[Python-ideas] Refactoring the import system to be object-oriented at the top level
brett at python.org
Sun Nov 8 21:54:06 CET 2009
On Sat, Nov 7, 2009 at 20:24, Nick Coghlan <ncoghlan at gmail.com> wrote:
> (Disclaimer: this is complicated Py-in-the-sky stuff, and I'm handwaving
> away a lot of major problems with the concept, not least of which is the
> sheer amount of work involved. I just wanted to get the idea published
> somewhere while I was thinking about it)
> I'm in the process of implementing a runpy.run_path function for 2.7/3.2
> to allow Python code to use the zipfile and directory execution feature
> provided by the CPython command line in 2.6/3.1. It turns out the global
> state used for the import system is causing some major pain in the
> implementation. It's solvable, but it will probably involve a couple of
> rather ugly hacks and the result sure as hell isn't going to be thread-safe.
> Anyway, the gist of the idea in the subject line is to take all of the
> PEP 302 data stores and make them attributes of an ImportEngine class.
> This would affect at least:
> The underlying import machinery would migrate to instance methods of the
> new class.
Do you really mean methods or just instance attributes? I personally
don't care personally, but it does require more of an API design
> The standard import engine instance would be stored in a new sys module
> attribute (e.g. 'sys.import_engine'). For backwards compatibility, the
> existing sys attributes would remain as references to the relevant
> instance attributes of the standard engine.
How would that work? Because they are module attributes there is no
way to use a property to have them return what the current
> Modules would get a new special attribute (e.g. '__import_engine__')
> identifying the import engine that was used to import that module.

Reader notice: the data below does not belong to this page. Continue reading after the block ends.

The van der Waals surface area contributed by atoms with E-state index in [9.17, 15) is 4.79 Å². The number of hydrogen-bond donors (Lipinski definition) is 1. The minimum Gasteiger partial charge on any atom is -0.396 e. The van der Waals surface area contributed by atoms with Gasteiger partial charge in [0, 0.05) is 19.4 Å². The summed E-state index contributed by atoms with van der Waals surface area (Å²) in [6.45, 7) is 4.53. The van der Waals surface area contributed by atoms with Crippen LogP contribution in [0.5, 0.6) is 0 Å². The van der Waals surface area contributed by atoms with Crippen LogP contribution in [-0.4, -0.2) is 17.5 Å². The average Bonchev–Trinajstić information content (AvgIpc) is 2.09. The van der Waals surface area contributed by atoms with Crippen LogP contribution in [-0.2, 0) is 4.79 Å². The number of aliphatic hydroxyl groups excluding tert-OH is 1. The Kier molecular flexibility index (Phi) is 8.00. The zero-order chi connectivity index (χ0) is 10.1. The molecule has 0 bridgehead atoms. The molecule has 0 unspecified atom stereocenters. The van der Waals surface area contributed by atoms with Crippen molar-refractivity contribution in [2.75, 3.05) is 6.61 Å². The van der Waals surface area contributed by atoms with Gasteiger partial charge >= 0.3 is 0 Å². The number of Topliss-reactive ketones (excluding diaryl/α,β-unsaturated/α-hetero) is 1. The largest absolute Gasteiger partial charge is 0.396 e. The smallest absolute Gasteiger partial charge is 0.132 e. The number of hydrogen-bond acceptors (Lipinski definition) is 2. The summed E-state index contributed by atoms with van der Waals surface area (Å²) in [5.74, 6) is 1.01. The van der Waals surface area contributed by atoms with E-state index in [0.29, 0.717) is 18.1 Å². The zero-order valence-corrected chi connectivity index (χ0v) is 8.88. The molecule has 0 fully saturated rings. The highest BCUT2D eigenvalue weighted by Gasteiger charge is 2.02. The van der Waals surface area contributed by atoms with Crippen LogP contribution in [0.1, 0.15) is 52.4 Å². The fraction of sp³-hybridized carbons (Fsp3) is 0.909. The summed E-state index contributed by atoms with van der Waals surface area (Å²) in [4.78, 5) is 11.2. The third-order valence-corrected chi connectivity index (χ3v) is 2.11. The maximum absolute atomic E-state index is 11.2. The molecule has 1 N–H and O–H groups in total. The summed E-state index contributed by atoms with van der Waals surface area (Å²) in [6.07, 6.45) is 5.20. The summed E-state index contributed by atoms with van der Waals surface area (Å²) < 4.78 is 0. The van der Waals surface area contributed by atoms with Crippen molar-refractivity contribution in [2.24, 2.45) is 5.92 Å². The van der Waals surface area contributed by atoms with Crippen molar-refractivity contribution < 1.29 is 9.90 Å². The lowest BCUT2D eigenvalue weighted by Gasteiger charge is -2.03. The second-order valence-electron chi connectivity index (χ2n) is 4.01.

> __import__ would be modified to take the new special attribute into account.
Take into account how? As in when importing a package to always use
the import engine used for the parent module in the package?
> The main immediate benefit from my point of view would be to allow runpy
> to create *copies* of the standard import engine so that
> runpy.run_module and runpy.run_path could go do their thing without
> impacting the rest of the interpreter. At the moment that really isn't
> feasible, hence the lack of thread safety in that module.
> I suspect such a change would greatly simplify experimentation with
> Python security models as well: restricted code could be given a
> restricted import engine rather than the restrictions having to be baked
> in to the standard import engine.
Huh, I wonder made you think about that example? =)
> >From an OO design point of view, it's a classic migration of global
> state and multiple functions to manipulate that state into a single
> global instance of a new class.
If anything it makes it easier to discover everything that affects
importing instead of having to crawl through the sys docs to find
every attribute that happens to mention the word "import".
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